Yesterday went swimmingly, I thought.
I was most impressed with the adeptness I saw in the performance of one of my favourite knife-fighting drills. The drill itself is quite simple; it is slow speed sparring with one partner armed and the other unarmed. The drill begins inside of attack distance and the intention is to have a constant flow of motion. If one person gets cuts or disarmed the drill just keeps right on going. Eventually both people will end up taking the knife away from each other constantly, trading it back and forth as they exchange slipping, grappling, parrying and counterattacking techniques. They move and circle around each other, never backing off and re-engaging. (That’s a different drill.)
The problem most students have with this drill is the same as with most slow work with weapons, especially knives. People have a tenancy to try and speed up to ‘beat’ the other person, or they fall into the habit of flinching and trying to shove or muscle their way out of difficult situations. When that happens the learning stops and it just becomes a desperate attempt to win. I also put an emphasis on aggressive sparring, but practice drills such as this are a different thing all together.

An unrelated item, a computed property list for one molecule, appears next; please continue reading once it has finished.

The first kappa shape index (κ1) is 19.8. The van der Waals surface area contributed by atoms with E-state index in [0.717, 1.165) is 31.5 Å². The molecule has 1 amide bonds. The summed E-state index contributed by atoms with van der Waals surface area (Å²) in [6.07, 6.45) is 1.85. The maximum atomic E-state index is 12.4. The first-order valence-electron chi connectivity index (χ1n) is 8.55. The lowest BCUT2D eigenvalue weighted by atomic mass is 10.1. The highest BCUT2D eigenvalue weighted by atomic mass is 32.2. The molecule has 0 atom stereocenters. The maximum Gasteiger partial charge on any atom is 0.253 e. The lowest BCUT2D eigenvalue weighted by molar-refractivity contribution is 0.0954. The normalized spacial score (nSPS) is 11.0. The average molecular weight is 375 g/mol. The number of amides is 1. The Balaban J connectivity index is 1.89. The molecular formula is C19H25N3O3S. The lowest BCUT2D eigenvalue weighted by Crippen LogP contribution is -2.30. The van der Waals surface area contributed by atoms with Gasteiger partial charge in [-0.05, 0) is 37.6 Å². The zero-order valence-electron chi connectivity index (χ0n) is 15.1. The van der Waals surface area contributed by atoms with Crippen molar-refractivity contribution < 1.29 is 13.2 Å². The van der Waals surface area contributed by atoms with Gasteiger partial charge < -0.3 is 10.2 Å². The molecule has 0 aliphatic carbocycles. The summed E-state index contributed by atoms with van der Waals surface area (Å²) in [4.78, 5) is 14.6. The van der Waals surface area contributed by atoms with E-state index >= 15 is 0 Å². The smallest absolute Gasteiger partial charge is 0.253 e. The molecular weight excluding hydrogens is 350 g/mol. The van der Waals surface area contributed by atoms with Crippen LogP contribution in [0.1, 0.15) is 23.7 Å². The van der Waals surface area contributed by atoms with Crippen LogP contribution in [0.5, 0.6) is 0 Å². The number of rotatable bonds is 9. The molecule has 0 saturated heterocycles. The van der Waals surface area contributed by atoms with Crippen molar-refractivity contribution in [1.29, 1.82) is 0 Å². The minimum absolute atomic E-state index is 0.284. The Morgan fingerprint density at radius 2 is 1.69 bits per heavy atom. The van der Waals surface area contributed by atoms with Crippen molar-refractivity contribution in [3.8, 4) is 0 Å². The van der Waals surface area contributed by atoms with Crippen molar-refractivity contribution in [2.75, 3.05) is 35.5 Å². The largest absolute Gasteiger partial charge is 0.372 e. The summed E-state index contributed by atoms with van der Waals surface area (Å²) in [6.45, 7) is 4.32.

Slow, free form exercises that use a constant flow of motion help to teach the student to think quickly while moving, rather than jumping back out of measure to try and come up with a new plan. They get the brain and the body moving together at a relaxed pace so, when the tempo is increased, they can work together just as well at full speed. They are also a chance to practice specific techniques that have previously been taught in a way that lets the student figure out how to make it work for them.
And last night it went perfectly. For nearly ten minutes straight Holly and I were performing the drill at a constant pace. What was more exiting was that she started to pick up on things I was doing and apply them back to me. I would shove me knee behind hers to force her to the ground, and a few minutes later she would return the favour.
Learning is fun!